Reading development at the text level: an investigation of surprisal and embedding-based text similarity effects on eye-movements in Chinese early readers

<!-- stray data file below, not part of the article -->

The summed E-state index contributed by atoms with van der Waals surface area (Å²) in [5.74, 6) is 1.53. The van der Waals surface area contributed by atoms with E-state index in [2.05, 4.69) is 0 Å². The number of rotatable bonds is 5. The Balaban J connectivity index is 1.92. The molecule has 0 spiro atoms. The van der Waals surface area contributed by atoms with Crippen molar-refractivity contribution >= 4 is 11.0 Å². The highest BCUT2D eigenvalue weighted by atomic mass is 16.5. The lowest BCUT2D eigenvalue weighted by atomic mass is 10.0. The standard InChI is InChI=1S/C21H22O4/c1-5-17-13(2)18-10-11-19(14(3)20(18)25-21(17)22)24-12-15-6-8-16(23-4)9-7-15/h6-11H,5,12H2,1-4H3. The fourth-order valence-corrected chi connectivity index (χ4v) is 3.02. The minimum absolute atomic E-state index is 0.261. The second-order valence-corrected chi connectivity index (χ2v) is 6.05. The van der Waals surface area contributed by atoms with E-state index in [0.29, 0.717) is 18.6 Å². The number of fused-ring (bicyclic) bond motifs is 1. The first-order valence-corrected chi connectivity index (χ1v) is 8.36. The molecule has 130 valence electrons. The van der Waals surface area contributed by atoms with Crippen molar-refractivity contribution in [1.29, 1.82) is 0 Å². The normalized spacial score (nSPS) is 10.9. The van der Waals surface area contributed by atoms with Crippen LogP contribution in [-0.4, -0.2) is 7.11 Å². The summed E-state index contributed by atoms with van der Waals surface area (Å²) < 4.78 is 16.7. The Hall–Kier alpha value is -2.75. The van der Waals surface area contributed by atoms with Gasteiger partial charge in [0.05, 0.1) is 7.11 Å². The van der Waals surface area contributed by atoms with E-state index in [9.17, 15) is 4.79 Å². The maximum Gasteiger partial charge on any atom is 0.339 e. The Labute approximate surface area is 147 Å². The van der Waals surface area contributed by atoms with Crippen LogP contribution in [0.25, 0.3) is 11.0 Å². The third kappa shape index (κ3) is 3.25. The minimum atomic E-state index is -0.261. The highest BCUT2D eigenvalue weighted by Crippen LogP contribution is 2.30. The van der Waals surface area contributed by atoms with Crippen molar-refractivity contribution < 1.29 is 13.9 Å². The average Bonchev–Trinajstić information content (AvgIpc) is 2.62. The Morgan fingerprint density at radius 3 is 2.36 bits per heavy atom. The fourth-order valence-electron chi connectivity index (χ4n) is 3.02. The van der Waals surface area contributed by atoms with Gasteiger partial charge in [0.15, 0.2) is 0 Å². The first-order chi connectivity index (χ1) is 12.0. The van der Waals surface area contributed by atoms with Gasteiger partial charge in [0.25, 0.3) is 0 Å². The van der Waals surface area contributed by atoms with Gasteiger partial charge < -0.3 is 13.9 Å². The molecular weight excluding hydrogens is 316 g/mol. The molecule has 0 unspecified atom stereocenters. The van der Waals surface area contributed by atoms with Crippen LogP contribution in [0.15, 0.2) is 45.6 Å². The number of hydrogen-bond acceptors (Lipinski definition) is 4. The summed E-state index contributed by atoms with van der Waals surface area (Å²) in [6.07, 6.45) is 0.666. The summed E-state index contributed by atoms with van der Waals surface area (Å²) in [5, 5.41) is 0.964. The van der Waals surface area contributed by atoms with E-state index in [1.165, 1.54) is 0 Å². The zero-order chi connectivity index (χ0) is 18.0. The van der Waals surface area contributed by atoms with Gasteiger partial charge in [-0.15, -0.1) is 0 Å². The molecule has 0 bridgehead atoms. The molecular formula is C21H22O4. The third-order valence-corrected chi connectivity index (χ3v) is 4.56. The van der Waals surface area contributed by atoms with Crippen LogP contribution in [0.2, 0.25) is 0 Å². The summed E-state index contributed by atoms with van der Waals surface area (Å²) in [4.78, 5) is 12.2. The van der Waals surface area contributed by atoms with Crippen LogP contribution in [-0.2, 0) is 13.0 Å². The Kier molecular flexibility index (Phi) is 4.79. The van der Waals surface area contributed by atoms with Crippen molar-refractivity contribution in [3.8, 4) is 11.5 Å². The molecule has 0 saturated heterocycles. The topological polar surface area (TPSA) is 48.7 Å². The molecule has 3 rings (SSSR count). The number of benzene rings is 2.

This paper describes the use of semantic similarity measures based on distributed representations of words, sentences, and paragraphs (so-called“embeddings”) to assess the impact of supra-lexical factors on eye movement data from early readers of Chinese. In addition, we used a corpus-based measure of surprisal to assess the impact of local word predictability. Eye movement data from 56 Chinese students were collected (a) in the students’ 4th grade and (b) one year later while they were in 5th grade. Results indicated that surprisal and some text similarity measures have a significant impact on the moment-to-moment processing of words in reading. The paper presents an easy-to-use set of tools for linking the low-level aspects of fixation durations to a hierarchy of sentence-level and paragraph-level features that can be computed automatically. The study is the first attempt, as far as we are aware, to track the developmental trajectory of these influences in developing readers across a range of reading abilities. The similarity-based measures described here can be used (a) to provide a measure of reader sensitivity to sentence and paragraph cohesion and (b) to assess specific texts for their suitability for readers of different reading ability levels.
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